Asexual Awareness Week | I’ve made a new friend. She likes cake.
*Names have been changed at subjects’ request*


It’s no secret that people in the queer community face discrimination.

This doesn’t always take the form of an angry mob and posters with hate speech. Often, it’s just the little things that leave their mark. Misunderstandings so trivial that they’re almost not worth bringing up. But that’s where the trouble starts and how it builds.

That’s why it’s important to draw attention to these little things. Because their subtle danger makes them not so little and just as painful as anything big. They are only that much harder to overcome because of it.


Just because somethings different, doesn’t mean something is wrong.


Discovering you are on the asexual spectrum is rarely a straightforward process. There is a wealth of second guessing. Not just from those close to you, but from yourself.

Sabrina learned she was on the spectrum when she was 24 after a lengthy internal reflection. It was, and still is, an ongoing process for her.

When going out clubbing with her friends, she would often turn down the advancements of men who were clearly interested in her. Sabrina’s friends would joke that she must have been asexual. She thought it was funny too. But when she finally took it upon herself to do some research, certain things started to make sense for her.

Rainbow Roo is just one of many organisations that advocates and informs about all things LGBTIQA+. Sabrina gained essential insight from another such organisation, The Asexual Visibility and Education Network which has been a primary resource on asexuality for over 20 years. This sounds like a relatively narrow timeframe in the larger context of queer discourse and its lengthy history. But it really wasn’t until the digital age of the 1990s onwards that attitudes towards asexuality began to evolve for the general public. This late introduction to the world is a prime example of just how little space ace people are afforded, even in inclusive spaces.


“My friends always used to joke that I was ace because I'd always turn guys down at clubs. It was funny for a while but then I actually started looking into it and it all made sense”


In the search for a label that suited her, Sabrina considered that she might be bisexual. This is a stage that some asexual people go through and an identity that many still retain even into their asexuality. For Sabrina, however, it didn’t stick. Increasingly, she thought something was wrong with her. That a piece was missing.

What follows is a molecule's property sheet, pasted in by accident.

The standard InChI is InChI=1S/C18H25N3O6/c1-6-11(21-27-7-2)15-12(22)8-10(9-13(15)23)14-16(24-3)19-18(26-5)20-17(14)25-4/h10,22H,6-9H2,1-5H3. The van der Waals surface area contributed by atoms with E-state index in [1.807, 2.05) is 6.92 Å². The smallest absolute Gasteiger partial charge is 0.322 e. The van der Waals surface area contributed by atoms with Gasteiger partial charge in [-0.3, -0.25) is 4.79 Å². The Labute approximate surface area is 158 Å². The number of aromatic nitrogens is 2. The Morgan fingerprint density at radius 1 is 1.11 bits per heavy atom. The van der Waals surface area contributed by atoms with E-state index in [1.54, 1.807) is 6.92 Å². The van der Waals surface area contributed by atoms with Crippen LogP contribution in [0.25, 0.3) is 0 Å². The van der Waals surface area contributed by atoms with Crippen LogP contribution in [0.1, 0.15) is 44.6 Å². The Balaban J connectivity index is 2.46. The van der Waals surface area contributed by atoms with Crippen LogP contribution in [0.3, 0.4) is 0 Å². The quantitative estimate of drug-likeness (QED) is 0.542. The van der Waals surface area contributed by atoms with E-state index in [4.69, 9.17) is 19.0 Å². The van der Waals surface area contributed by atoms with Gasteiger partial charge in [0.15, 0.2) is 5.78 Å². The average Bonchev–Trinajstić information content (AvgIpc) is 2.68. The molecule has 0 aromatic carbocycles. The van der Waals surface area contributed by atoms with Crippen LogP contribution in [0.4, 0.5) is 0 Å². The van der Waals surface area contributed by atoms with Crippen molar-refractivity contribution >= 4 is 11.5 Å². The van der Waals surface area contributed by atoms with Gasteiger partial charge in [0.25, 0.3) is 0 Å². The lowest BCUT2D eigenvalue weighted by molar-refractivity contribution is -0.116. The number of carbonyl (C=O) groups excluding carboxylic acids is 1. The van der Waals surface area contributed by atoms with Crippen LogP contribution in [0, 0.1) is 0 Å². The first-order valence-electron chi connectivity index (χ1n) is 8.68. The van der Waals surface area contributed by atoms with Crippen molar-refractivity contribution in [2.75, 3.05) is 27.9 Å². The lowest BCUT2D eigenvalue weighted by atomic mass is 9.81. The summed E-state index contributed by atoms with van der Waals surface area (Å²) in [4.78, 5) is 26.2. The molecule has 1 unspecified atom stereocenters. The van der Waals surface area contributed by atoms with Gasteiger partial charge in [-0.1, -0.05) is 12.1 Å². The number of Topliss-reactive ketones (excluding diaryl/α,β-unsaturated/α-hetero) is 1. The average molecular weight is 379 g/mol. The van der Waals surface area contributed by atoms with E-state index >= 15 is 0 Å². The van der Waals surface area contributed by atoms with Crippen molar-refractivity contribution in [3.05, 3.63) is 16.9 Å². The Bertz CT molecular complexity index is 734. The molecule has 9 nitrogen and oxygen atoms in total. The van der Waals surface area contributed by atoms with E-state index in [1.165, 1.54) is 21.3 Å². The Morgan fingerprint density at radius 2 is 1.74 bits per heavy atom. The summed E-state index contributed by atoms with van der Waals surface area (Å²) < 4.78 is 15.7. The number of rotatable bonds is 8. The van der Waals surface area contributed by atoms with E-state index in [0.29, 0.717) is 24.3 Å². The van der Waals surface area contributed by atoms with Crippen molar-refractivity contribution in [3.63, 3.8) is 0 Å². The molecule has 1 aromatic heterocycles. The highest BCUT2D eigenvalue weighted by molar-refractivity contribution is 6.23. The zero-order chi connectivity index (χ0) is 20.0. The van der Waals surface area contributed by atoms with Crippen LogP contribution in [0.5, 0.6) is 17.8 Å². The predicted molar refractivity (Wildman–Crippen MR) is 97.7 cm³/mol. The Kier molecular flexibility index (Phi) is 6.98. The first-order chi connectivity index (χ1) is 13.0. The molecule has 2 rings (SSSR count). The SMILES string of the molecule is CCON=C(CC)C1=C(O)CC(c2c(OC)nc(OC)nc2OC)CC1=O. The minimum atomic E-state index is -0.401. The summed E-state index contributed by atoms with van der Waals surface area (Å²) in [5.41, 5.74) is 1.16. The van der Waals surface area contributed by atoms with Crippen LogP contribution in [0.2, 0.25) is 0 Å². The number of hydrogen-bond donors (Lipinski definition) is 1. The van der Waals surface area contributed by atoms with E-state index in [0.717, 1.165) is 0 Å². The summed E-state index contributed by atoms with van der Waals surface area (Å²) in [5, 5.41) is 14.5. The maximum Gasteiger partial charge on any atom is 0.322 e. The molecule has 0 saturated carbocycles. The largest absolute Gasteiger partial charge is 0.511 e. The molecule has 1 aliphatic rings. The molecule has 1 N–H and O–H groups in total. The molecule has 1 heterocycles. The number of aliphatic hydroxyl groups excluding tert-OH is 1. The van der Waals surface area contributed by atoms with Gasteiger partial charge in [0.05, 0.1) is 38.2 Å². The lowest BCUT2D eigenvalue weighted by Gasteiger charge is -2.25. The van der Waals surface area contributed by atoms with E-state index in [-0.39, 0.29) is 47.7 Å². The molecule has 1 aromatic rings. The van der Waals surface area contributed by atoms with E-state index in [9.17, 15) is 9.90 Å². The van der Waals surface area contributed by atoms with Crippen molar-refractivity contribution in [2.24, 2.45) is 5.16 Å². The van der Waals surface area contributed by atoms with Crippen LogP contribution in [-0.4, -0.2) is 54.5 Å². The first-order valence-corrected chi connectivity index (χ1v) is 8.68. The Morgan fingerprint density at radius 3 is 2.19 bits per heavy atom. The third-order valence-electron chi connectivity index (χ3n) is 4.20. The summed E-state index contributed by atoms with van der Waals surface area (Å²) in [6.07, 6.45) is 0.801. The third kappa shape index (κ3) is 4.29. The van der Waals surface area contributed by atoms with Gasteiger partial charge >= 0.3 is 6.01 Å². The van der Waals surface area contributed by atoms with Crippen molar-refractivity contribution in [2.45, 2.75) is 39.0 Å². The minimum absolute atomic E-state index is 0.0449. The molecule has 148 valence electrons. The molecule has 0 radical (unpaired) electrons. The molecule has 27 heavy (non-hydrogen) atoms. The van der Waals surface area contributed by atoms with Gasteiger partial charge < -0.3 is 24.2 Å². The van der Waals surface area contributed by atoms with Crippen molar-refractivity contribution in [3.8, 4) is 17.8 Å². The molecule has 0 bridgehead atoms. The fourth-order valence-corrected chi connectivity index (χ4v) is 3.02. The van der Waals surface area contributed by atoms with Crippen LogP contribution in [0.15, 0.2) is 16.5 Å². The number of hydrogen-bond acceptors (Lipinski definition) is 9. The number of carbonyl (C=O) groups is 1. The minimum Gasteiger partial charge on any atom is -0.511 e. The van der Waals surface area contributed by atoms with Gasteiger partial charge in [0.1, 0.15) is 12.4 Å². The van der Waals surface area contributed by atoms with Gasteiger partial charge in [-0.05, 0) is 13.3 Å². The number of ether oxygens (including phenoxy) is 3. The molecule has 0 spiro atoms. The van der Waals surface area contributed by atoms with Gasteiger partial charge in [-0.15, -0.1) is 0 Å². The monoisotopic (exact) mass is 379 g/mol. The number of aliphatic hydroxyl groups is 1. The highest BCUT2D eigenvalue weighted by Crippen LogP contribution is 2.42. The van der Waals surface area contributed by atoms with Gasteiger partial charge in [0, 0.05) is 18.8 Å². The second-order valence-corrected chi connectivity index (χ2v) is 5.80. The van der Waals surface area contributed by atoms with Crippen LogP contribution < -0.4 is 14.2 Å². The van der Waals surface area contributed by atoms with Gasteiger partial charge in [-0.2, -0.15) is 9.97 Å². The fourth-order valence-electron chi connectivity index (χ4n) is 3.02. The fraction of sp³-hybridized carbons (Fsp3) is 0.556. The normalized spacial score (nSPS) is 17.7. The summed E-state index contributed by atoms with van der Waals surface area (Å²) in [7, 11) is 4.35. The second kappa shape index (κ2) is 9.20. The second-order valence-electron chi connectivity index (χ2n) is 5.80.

When thinking back on it, Sabrina recalls early signs. She never had any childhood crushes or celebrity crushes when growing up. The concept of “sex sells” seemed completely alien and didn’t make sense to her in the slightest.

Something particularly felt by asexual people is a sense of illegitimacy. Just as many people of other orientations are told that they are just “confused” or “going through a phase”, the very concept of being ace is often dismissed right out of hand. Sometimes this illegitimacy is also projected from other (certainly not all) members of the queer community. The frequent oversexualization of queerness is sometimes seen as a reason why people on the asexual spectrum as well as non-binary, aro etc. are often seen as not queer enough to belong. And so, the experience of dismissal continues.


“…before that I thought there was something wrong with me because I just never liked anyone, I thought maybe I liked girls but that turned out to be a flop too”


As a hetero male, part of me felt deeply unqualified to be writing on this topic. My voice isn’t really one that needs to be projected in this space. But that’s precisely what made me consider that there must be many like me who may want to be informed and simply don’t know what the right resources are. Frankly reading the Wikipedia page for asexuality doesn’t offer a lot of insight.

Although it can be awkward and feel invasive, it never hurts to ask questions. What does hurt is when you are not informed and sometimes, we don’t know what the appropriate questions to ask are.

From this, I have learned that a shared identity does not mean the same life has been lived by two different people. One person’s asexuality is not the same as another. It is very much a spectrum and should be understood as such.

For those still curious, let’s break down some common misconceptions and stereotypes.

Being ace is not a result of trauma or a hormone disorder. Sabrina has been very thorough with her self-discovery and has arrived at a conclusion: She is ace because that is who she is.

Being ace does not mean you are an unfeeling robot or are a virgin or are celibate. Sexual desire is not the same as romantic attraction. For most people, these two things are close to inseparable and that’s ok. What’s not ok is thinking this is universal and automatic. Being ace means you are still entirely capable of forming meaningful relationships and experiencing intimacy, physically or otherwise.

One way we can help to break down the stigma around asexuality is the simple act of understanding and acceptance. Learning what asexuality is will always be an important part of this. The desire for community and through that the ability to share with likeminded people is an essential tool for anyone with questions, whether it’s yourself, your partner or just someone you know and would like to know a little better.

As it turns out, the best thing we can do for people is to simply treat them like their human, which means treating them well.

Happy ace week everyone!



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